Don’t be the typical person who speaks about “the weather” during downtime with your client. Don’t wing your conversations. If you know they like sports, do some research and have them talk about their team. If they have a family, ask about their kids and family trips planned. Personalize the conversation so you can find a common bond between you and your client. The best salespeople focus on evaluating clients personalities and making adjustments along the way. Come prepared with small talk ideas.
20. Everyone is Special
Never reject or neglect any point of contact within your customer’s company. Always be courteous to the administrative staff, as they are often the first line of defense between you and your potential client. Never dismiss a subordinate who reports to your prospective buyer. When a customer leaves the firm, goes on vacation, or retires, the next in charge is usually that individual, either temporarily or permanently. They’ll never forget who treated them well when they were ascending the ladder and number two, and who treated them badly. Individuals are constantly changing positions or moving on. There aren’t many companies or jobs that stay the same.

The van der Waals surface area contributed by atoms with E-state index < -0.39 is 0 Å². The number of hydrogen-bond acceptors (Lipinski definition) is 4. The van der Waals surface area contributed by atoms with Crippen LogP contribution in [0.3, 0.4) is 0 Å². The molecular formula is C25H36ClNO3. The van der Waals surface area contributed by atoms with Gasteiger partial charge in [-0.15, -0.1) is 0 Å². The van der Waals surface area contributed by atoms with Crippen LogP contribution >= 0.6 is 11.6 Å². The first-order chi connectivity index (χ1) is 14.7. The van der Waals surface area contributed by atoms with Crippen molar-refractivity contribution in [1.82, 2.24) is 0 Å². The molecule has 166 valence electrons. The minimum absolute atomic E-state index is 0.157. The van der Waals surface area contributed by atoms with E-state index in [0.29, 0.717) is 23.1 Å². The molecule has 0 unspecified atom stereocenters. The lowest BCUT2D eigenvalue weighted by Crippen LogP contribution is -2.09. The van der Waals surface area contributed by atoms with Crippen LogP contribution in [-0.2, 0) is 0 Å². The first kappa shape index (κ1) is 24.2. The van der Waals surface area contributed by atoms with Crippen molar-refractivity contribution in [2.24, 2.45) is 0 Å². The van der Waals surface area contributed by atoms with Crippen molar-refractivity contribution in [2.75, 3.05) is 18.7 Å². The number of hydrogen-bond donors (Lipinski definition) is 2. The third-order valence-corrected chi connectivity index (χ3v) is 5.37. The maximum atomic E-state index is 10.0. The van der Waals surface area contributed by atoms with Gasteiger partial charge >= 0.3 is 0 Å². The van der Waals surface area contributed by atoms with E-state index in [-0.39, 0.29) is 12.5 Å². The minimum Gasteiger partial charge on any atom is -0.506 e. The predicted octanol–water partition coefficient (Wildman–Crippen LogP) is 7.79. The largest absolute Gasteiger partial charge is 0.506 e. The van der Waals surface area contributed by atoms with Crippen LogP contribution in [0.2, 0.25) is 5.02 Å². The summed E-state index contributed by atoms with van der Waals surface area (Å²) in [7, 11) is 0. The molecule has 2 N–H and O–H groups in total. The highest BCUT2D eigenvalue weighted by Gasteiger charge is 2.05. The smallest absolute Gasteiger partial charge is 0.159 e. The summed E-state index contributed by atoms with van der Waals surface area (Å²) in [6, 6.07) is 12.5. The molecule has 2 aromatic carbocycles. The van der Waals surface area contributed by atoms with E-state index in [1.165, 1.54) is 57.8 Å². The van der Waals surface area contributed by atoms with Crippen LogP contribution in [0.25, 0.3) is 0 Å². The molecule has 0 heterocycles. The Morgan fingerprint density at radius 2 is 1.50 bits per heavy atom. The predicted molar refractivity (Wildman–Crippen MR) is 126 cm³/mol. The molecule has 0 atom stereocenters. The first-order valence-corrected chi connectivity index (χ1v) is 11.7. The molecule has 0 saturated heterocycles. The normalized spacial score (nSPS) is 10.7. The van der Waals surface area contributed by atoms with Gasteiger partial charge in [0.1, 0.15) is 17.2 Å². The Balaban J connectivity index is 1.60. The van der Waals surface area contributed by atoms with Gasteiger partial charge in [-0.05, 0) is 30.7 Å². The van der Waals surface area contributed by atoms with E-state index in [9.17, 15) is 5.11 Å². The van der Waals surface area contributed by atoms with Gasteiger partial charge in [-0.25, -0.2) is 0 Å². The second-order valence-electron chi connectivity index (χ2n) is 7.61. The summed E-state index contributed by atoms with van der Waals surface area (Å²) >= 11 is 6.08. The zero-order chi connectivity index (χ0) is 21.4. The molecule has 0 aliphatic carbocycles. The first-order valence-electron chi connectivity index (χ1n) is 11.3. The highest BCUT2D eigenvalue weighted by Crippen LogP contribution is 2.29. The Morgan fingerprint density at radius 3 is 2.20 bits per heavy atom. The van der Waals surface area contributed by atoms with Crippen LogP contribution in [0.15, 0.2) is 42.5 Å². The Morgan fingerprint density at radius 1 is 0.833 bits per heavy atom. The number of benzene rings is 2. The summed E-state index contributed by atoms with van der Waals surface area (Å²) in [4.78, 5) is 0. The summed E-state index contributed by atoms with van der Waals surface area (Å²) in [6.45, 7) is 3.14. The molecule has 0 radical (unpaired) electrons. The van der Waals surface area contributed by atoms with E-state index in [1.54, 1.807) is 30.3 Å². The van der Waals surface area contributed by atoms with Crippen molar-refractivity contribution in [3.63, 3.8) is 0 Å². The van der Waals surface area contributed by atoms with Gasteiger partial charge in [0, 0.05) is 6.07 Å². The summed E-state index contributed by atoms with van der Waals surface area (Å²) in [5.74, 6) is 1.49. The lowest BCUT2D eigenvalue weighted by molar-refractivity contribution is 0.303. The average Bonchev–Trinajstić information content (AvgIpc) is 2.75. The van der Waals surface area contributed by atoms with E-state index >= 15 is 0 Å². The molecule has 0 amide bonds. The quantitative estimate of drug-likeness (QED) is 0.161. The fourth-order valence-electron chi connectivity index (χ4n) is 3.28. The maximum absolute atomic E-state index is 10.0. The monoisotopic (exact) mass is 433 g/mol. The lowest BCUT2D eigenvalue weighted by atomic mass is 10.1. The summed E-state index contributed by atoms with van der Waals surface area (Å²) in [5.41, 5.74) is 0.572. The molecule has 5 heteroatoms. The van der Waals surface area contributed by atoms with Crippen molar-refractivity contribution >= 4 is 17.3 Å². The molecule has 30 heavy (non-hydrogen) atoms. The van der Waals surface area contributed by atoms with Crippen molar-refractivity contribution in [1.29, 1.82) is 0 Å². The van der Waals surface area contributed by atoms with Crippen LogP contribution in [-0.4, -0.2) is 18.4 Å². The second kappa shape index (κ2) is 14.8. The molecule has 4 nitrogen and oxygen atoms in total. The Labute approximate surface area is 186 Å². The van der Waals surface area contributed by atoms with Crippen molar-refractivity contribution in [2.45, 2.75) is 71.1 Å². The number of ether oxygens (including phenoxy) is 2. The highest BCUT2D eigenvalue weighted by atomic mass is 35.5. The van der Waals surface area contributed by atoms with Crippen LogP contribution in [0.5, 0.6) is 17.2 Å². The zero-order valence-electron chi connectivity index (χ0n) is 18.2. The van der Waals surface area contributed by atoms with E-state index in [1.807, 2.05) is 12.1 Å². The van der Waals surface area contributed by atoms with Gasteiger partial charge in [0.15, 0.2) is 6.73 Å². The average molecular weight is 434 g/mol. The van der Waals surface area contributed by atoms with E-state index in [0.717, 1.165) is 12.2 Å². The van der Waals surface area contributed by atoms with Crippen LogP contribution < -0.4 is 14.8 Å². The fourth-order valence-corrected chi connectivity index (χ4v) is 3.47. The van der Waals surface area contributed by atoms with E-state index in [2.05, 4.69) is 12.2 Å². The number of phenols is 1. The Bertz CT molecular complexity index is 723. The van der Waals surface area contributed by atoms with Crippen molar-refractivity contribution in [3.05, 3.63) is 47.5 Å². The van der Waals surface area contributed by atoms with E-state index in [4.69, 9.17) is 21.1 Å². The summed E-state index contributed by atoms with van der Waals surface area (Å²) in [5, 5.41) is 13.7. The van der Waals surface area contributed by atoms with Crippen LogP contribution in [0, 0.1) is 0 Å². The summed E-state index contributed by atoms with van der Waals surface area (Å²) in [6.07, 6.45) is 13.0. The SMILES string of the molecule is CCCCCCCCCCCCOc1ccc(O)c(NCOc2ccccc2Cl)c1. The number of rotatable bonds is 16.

21. Always Under Promise Over Deliver
Salespeople in every industry are notorious for overpromising and underdelivering. Don’t exaggerate a service or product’s worth. It’s almost cultural nowadays, to be honest. Tesla has been promising a certain number of cars for years, but they rarely meet their target. The media is constantly pointing it out and does not believe Elon Musk. Customers aren’t naive. They understand the difference between reasonable expectations and a hyped-up pitch of promises. Do what you claim you’ll do and include a buffer or set expectations from the start. There will always be setbacks, so notify your client right away and explain how you plan to fix it. Your delivery dates are most likely revolving and arranged within their business. It’s a chain reaction. In the end, honesty will earn you a lot more respect.
22. Always Learn and Grow